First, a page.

Date of Graduation


Document Type

Problem/Project Report

Degree Type



College of Creative Arts


School of Music

Committee Chair

Hope Koehler

Committee Co-Chair

William Koehler

Committee Member

William Koehler

Committee Member

Evan MacCarthy

Committee Member

Lynn Hileman

Committee Member

Jack Hammersmith


The classical style of singing is taught at music institutions around the world as a mainstream artform. The main languages of classical vocal repertoires are Italian, German, French and English, which means most classical singers need to sing in non-native languages. When people learn a new sound from a foreign language, they often search for reference points within their native language(s), which usually is the reason behind singers performing with incorrect accents or diction.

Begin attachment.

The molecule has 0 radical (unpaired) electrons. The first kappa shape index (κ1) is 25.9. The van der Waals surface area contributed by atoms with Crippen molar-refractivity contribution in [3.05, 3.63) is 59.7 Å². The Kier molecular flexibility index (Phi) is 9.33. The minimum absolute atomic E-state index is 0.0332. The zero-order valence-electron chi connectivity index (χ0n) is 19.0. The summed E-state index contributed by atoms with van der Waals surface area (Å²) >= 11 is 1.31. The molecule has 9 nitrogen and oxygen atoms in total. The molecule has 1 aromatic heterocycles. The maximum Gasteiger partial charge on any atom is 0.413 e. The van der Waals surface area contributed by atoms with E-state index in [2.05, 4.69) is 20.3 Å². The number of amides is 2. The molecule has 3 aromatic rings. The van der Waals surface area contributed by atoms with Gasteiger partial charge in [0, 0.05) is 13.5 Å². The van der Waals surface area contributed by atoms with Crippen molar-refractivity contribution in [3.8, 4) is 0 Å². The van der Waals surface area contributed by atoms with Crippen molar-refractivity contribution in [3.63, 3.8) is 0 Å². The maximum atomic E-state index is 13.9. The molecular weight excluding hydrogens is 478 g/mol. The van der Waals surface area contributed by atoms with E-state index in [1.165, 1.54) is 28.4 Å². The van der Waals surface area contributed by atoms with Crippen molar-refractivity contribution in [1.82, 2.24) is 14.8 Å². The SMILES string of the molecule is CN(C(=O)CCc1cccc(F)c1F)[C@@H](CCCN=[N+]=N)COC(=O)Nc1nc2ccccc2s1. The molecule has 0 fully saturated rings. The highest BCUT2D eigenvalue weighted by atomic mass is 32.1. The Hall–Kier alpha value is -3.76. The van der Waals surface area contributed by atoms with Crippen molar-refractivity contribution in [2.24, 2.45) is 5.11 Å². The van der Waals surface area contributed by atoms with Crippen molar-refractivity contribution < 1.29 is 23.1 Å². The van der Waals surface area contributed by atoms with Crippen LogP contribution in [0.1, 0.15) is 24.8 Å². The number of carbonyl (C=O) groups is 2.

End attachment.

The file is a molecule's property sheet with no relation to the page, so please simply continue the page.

This research focuses on beginning singers whose native language is either Mandarin Chinese or American English. This research introduces the romanization system and basic pronunciation rule of Mandarin Chinese, and explains the reasons for common diction issues exemplified by Mandarin Chinese singers, singing in any of the four Western languages. On the other hand, American English, as one of the four Western singing languages, is widely used in twentieth- and twenty-first-century vocal repertoires. North American English accents contain sounds that make non-native singing difficult. Meanwhile, certain allophones confuse beginning singers, whose primary language is American English, when they sing in the other three Western languages. A brief recapitulation of American English pronunciation is presented in this research, through which discussions are focused on problematic vowels and consonants, and all nonexistent vowels and consonants, that beginning American singers have to deal with when they sing in the other three Western languages.

This research explores how Mandarin Chinese and American English beginning singers sing in their own languages in order to investigate the impact of native language pronunciation on foreign-language singing, and to identify the common vocal faults and issues of incorrect diction that frequently coincide with cross linguistic singing.